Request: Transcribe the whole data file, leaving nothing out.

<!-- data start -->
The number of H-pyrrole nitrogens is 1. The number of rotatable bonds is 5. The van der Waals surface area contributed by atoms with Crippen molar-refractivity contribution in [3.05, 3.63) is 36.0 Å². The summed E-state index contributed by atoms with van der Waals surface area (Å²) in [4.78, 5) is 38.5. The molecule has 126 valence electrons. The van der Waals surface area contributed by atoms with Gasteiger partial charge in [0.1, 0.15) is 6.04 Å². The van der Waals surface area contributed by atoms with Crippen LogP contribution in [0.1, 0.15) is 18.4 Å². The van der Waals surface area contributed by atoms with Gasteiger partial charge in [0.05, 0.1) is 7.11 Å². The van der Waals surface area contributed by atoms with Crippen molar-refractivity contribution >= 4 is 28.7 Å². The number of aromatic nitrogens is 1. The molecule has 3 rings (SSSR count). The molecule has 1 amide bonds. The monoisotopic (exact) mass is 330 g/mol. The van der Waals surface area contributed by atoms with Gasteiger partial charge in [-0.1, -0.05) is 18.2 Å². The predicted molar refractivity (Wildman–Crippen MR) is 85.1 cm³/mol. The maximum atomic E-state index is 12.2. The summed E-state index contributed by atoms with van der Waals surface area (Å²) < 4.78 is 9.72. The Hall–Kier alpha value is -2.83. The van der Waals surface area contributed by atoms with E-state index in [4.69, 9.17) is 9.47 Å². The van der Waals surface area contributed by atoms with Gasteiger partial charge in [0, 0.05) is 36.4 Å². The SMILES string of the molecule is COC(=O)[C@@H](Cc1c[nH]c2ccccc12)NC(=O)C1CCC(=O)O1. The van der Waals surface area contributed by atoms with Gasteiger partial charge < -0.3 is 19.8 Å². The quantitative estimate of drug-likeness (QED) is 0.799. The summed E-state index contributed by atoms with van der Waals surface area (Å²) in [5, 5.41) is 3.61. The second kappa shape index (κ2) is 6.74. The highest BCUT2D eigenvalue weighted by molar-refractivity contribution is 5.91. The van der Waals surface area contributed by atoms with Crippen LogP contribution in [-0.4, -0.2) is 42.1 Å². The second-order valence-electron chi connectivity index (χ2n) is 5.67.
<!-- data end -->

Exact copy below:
The number of H-pyrrole nitrogens is 1. The number of rotatable bonds is 5. The van der Waals surface area contributed by atoms with Crippen molar-refractivity contribution in [3.05, 3.63) is 36.0 Å². The summed E-state index contributed by atoms with van der Waals surface area (Å²) in [4.78, 5) is 38.5. The molecule has 126 valence electrons. The van der Waals surface area contributed by atoms with Gasteiger partial charge in [0.1, 0.15) is 6.04 Å². The van der Waals surface area contributed by atoms with Crippen LogP contribution in [0.1, 0.15) is 18.4 Å². The van der Waals surface area contributed by atoms with Gasteiger partial charge in [0.05, 0.1) is 7.11 Å². The van der Waals surface area contributed by atoms with Crippen molar-refractivity contribution >= 4 is 28.7 Å². The number of aromatic nitrogens is 1. The molecule has 3 rings (SSSR count). The molecule has 1 amide bonds. The monoisotopic (exact) mass is 330 g/mol. The van der Waals surface area contributed by atoms with Gasteiger partial charge in [-0.1, -0.05) is 18.2 Å². The predicted molar refractivity (Wildman–Crippen MR) is 85.1 cm³/mol. The maximum atomic E-state index is 12.2. The summed E-state index contributed by atoms with van der Waals surface area (Å²) < 4.78 is 9.72. The Hall–Kier alpha value is -2.83. The van der Waals surface area contributed by atoms with E-state index in [4.69, 9.17) is 9.47 Å². The van der Waals surface area contributed by atoms with Gasteiger partial charge in [0, 0.05) is 36.4 Å². The SMILES string of the molecule is COC(=O)[C@@H](Cc1c[nH]c2ccccc12)NC(=O)C1CCC(=O)O1. The van der Waals surface area contributed by atoms with Gasteiger partial charge < -0.3 is 19.8 Å². The quantitative estimate of drug-likeness (QED) is 0.799. The summed E-state index contributed by atoms with van der Waals surface area (Å²) in [5, 5.41) is 3.61. The second kappa shape index (κ2) is 6.74. The highest BCUT2D eigenvalue weighted by molar-refractivity contribution is 5.91. The van der Waals surface area contributed by atoms with Crippen LogP contribution in [-0.4, -0.2) is 42.1 Å². The second-order valence-electron chi connectivity index (χ2n) is 5.67.